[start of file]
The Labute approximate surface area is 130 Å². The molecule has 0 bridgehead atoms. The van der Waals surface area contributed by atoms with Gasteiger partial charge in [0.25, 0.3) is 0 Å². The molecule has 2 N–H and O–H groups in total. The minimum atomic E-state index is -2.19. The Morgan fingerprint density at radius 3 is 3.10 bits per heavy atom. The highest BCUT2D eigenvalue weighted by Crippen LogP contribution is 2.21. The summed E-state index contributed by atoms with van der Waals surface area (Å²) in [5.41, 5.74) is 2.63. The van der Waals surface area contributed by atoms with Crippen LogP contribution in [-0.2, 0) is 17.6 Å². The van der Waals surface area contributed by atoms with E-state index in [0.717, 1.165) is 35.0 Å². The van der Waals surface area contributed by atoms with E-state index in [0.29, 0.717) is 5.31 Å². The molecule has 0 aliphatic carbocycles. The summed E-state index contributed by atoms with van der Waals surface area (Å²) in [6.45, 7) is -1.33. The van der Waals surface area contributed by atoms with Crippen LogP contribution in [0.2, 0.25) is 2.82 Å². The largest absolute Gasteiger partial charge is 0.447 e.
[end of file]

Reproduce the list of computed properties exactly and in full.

The Labute approximate surface area is 130 Å². The molecule has 0 bridgehead atoms. The van der Waals surface area contributed by atoms with Gasteiger partial charge in [0.25, 0.3) is 0 Å². The molecule has 2 N–H and O–H groups in total. The minimum atomic E-state index is -2.19. The Morgan fingerprint density at radius 3 is 3.10 bits per heavy atom. The highest BCUT2D eigenvalue weighted by Crippen LogP contribution is 2.21. The summed E-state index contributed by atoms with van der Waals surface area (Å²) in [5.41, 5.74) is 2.63. The van der Waals surface area contributed by atoms with Crippen LogP contribution in [-0.2, 0) is 17.6 Å². The van der Waals surface area contributed by atoms with E-state index in [0.717, 1.165) is 35.0 Å². The van der Waals surface area contributed by atoms with E-state index in [0.29, 0.717) is 5.31 Å². The molecule has 0 aliphatic carbocycles. The summed E-state index contributed by atoms with van der Waals surface area (Å²) in [6.45, 7) is -1.33. The van der Waals surface area contributed by atoms with Crippen LogP contribution in [0.2, 0.25) is 2.82 Å². The largest absolute Gasteiger partial charge is 0.447 e.